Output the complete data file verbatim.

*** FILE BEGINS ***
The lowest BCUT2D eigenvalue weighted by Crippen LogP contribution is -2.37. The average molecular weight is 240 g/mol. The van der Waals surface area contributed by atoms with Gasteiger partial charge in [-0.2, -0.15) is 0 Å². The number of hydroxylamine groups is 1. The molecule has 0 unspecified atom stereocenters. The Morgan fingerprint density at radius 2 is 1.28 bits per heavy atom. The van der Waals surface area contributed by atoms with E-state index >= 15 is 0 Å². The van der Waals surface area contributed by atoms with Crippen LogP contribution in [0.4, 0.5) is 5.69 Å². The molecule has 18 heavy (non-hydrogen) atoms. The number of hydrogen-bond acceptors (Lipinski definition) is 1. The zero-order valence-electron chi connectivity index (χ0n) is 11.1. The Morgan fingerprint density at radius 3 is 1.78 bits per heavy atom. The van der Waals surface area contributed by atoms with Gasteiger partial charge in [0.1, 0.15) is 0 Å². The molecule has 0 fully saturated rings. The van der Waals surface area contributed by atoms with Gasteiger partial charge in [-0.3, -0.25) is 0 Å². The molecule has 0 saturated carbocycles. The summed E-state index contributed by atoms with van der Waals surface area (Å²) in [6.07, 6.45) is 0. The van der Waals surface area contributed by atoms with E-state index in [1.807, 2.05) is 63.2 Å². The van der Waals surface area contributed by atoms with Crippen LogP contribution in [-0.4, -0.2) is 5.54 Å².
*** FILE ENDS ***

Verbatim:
The lowest BCUT2D eigenvalue weighted by Crippen LogP contribution is -2.37. The average molecular weight is 240 g/mol. The van der Waals surface area contributed by atoms with Gasteiger partial charge in [-0.2, -0.15) is 0 Å². The number of hydroxylamine groups is 1. The molecule has 0 unspecified atom stereocenters. The Morgan fingerprint density at radius 2 is 1.28 bits per heavy atom. The van der Waals surface area contributed by atoms with E-state index >= 15 is 0 Å². The van der Waals surface area contributed by atoms with Crippen LogP contribution in [0.4, 0.5) is 5.69 Å². The molecule has 18 heavy (non-hydrogen) atoms. The number of hydrogen-bond acceptors (Lipinski definition) is 1. The zero-order valence-electron chi connectivity index (χ0n) is 11.1. The Morgan fingerprint density at radius 3 is 1.78 bits per heavy atom. The van der Waals surface area contributed by atoms with Gasteiger partial charge in [0.1, 0.15) is 0 Å². The molecule has 0 fully saturated rings. The van der Waals surface area contributed by atoms with Gasteiger partial charge in [-0.3, -0.25) is 0 Å². The molecule has 0 saturated carbocycles. The summed E-state index contributed by atoms with van der Waals surface area (Å²) in [6.07, 6.45) is 0. The van der Waals surface area contributed by atoms with E-state index in [1.807, 2.05) is 63.2 Å². The van der Waals surface area contributed by atoms with Crippen LogP contribution in [-0.4, -0.2) is 5.54 Å².